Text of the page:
Everything You Need To Know About The New Camera Shop Coming Soon To Denton.

Whether you collect them, display them as art or actually use them as tools for your trade, cameras have become an essential device in our immediate existences in this 21st century — even if, at their core, they're meant to capture the past.

In other words: Cameras are big these days — maybe bigger than ever, thanks to the gateway provided by smart phone technologies and the copious picture-taking apps that fill our handheld devices.

And, up in Denton, one new, enterprising venture aims to capitalize on this fact. Located just off the Square at 117 Piner Street, right next door to Pan Ector Industries, the screen printing gurus who recently went brick and mortar themselves, Denton Camera Exchange aims to become the college town's only specialty camera store when it opens its doors in early March.



It will be a boutique shop, owner Armond Kohandani says of his in-the-making venture, which will start off by offering potential customers used cameras for purchase. His store is already filled with that inventory, too. Shelves of old 35 mm point-and-shoots, Holgas and instant Polaroids already line his store's walls. In the future, Kohandani says, Denton Camera Exchange will add digital cameras to its repertoire, through a buyback program.

The goal, Kohandani explains, is to cater to the region's many professional photographers, although he expects a healthy number of this customers to also come from the hobbyist and student sets in Denton as well.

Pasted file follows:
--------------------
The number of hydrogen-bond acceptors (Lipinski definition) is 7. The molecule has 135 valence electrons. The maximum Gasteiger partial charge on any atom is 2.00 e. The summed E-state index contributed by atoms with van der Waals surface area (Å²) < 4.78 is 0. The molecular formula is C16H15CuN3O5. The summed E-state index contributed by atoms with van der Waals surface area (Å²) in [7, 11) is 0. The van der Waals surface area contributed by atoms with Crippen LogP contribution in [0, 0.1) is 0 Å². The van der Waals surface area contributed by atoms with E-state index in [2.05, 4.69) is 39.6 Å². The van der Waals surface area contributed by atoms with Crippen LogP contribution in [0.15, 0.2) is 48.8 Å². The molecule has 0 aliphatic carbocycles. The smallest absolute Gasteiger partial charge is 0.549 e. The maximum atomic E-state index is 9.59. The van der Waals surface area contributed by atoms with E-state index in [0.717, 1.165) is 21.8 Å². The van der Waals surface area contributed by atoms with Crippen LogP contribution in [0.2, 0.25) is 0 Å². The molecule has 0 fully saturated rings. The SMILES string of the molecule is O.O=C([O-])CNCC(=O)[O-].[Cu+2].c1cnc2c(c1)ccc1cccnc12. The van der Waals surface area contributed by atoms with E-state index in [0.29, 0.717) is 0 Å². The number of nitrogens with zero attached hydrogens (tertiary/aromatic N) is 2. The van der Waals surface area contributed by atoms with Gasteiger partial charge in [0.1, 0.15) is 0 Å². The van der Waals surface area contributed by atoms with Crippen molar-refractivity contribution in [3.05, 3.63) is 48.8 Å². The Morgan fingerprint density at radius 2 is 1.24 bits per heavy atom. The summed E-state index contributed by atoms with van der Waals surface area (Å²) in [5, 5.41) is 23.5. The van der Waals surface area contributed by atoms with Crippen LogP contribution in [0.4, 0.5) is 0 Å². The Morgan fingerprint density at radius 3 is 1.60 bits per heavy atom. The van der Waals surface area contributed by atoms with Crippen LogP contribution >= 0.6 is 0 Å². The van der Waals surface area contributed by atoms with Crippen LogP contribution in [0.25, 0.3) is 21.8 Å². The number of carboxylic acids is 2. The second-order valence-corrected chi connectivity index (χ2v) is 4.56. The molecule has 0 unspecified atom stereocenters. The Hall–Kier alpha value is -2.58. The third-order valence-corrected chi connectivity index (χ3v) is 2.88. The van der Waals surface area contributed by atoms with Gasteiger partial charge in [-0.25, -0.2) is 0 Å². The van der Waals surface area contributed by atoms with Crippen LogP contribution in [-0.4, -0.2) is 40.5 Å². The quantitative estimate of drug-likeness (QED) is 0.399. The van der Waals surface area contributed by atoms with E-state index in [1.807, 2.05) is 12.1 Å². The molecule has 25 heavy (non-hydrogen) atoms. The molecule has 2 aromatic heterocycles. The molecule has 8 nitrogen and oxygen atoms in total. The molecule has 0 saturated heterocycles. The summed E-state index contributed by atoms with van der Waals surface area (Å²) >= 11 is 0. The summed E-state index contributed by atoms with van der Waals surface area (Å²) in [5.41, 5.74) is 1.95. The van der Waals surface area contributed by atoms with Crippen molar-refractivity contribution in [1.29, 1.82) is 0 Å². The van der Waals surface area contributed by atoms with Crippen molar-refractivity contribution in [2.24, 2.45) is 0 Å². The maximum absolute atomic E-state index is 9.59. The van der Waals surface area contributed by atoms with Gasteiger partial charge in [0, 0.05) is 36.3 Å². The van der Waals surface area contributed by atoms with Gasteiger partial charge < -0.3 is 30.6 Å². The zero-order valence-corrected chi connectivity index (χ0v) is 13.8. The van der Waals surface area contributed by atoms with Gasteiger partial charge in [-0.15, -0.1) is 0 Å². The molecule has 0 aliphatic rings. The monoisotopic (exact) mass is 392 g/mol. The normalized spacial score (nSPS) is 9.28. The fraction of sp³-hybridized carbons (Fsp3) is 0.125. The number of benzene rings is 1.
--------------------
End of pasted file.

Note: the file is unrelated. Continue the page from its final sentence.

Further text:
“There's not really a place to get boutique cameras in town,” Kohandani says, sitting in his shop, which comes off looking as much like a museum as it does a store. “I haven't even opened up yet, and I'm getting a lot of praise from the community.”


Since purchasing the property in July, Kohandani has been busy updating it for his own purposes, which expand beyond that of a simple camera store. Once finished, the boutique, Kohandani explains, will also include a darkroom for photo development, a workspace area and even a studio that will be made available for interested parties to rent. Originally, the space belonged to a pharmacy.



“There's a lot of history in the building itself,” Kohandani says before acknowledging that he hopes to leave some of the pharmacy tools and gadgets in place to help his shop keep a nostalgic feel.

Soon as the building is finished getting up to the city's code, he'll open. Then the real fun will start. A professional photographer himself, Kohandani says he hopes to build a tight-knit community of like-minded people at Denton Camera Exchange.




“Instead of making competitors out of [my clientele],” Kohandani says, “I want to make friends.”

All photos by Mikel Galicia.


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